Analysis The Center Can Hold

Democrats Wisely Stay the Course

Democrats are not losing their minds in the age of Donald Trump.

Washington DC
Skyline of Washington DC with the United States Capitol in the distance, September 28, 2017 (Ted Eytan)

In primary elections on Tuesday, Democrats in the United States mostly went with the more sensible candidates.

Coming on the heels of Ralph Northam’s victory in Virginia and Doug Jones’ in Alabama, it suggests the party is not losing its mind in the age of Donald Trump and wisely staying the course.

Or, as Jonathan Bernstein puts it:

We’re now six states in and if there’s any sign that Democrats are either plagued by a dysfunctional overreaction to Trump or are having real difficulties handling the surge in new candidates, I’m not really seeing it.

Unlike Republicans

That is not to say the Democratic Party isn’t becoming more left-wing.

But liberals didn’t try to defeat moderate Democrat Joe Manchin in West Virginia or any moderately liberal incumbents in Republican states, and the liberals they are nominating appear to be, for the most part, interested in governing responsibly. They’re not pledging to never compromise or to impeach every Republican in sight.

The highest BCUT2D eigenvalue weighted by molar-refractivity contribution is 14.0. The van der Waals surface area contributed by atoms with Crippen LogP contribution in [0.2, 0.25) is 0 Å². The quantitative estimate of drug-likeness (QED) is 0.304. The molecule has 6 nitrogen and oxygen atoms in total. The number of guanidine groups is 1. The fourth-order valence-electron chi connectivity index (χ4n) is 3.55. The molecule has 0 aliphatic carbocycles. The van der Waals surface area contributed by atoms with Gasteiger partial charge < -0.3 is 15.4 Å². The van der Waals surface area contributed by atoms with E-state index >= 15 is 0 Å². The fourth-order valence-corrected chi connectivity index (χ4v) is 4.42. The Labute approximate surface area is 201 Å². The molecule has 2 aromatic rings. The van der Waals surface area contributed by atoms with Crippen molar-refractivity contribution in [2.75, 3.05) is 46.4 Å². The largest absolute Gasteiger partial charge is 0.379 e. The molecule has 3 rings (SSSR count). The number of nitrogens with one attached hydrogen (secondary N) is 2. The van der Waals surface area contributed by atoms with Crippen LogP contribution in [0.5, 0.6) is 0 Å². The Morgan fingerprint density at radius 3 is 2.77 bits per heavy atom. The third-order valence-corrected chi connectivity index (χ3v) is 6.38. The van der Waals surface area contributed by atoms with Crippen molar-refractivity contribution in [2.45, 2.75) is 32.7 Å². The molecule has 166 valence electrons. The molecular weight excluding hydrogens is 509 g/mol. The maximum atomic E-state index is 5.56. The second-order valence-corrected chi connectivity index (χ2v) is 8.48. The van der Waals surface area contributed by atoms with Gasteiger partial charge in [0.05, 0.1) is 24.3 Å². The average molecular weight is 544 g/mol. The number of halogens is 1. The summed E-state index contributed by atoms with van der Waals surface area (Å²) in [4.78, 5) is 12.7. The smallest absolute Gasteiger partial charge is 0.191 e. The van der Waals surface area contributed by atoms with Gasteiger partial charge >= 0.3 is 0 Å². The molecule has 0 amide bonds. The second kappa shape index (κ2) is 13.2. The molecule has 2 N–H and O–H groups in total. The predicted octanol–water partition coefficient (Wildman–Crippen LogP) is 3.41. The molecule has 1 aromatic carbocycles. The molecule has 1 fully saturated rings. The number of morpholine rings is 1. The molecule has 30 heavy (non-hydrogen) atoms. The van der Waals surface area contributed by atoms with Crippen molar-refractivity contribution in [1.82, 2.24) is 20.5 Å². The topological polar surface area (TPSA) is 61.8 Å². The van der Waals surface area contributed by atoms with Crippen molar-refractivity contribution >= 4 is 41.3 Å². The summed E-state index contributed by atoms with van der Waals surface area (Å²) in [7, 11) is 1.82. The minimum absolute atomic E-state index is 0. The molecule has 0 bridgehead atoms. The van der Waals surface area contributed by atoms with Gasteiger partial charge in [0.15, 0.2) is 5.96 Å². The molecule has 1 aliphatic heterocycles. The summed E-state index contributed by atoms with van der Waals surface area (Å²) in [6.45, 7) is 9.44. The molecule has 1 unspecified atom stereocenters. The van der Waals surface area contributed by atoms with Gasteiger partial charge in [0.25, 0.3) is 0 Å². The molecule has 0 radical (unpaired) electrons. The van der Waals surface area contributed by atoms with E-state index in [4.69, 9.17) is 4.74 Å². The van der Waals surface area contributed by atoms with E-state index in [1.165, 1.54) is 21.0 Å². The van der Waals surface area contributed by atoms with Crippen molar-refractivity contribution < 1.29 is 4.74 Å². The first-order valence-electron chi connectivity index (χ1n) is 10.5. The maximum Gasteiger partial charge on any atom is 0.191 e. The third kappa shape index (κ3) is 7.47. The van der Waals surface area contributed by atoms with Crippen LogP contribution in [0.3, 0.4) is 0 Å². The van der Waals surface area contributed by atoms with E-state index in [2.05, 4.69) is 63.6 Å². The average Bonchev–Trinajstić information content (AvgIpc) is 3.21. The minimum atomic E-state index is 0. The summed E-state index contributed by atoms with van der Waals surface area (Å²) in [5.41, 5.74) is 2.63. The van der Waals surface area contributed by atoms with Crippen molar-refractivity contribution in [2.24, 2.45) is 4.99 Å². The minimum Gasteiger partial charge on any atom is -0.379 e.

Unlike Republicans, whose incumbents keep losing and whose challengers are still running against Hillary Clinton.

No single message

This should bely the narrative that Democrats don’t have a “message” and that this will doom them in November.

First of all, we hear this in every election. Those who peddle it have yet to learn the lesson from Matt Grossmann’s and David A. Hopkins’ Asymmetric Politics (my review of their book here), that Democrats are a coalition of interest groups and Republicans an ideological party.

Asking the Democrats to come up with a unified program is treating them like Republicans. They’re not. Which is why, despite the last two or three decades of polarization, there is room in the Democratic Party for self-described socialists, like Bernie Sanders, as well as social conservatives, like Manchin.

Second, to the extent that the Democrats have one message it is governability. Republicans are tearing down institutions and norms. Democrats still believe that government can be a force for good.

Which is why they should be wary of mirroring Republican anger. Adopt the scorched-earth tactics of the right and Democrats lose what seems to me their main advantage: the perception that they can be trusted with power.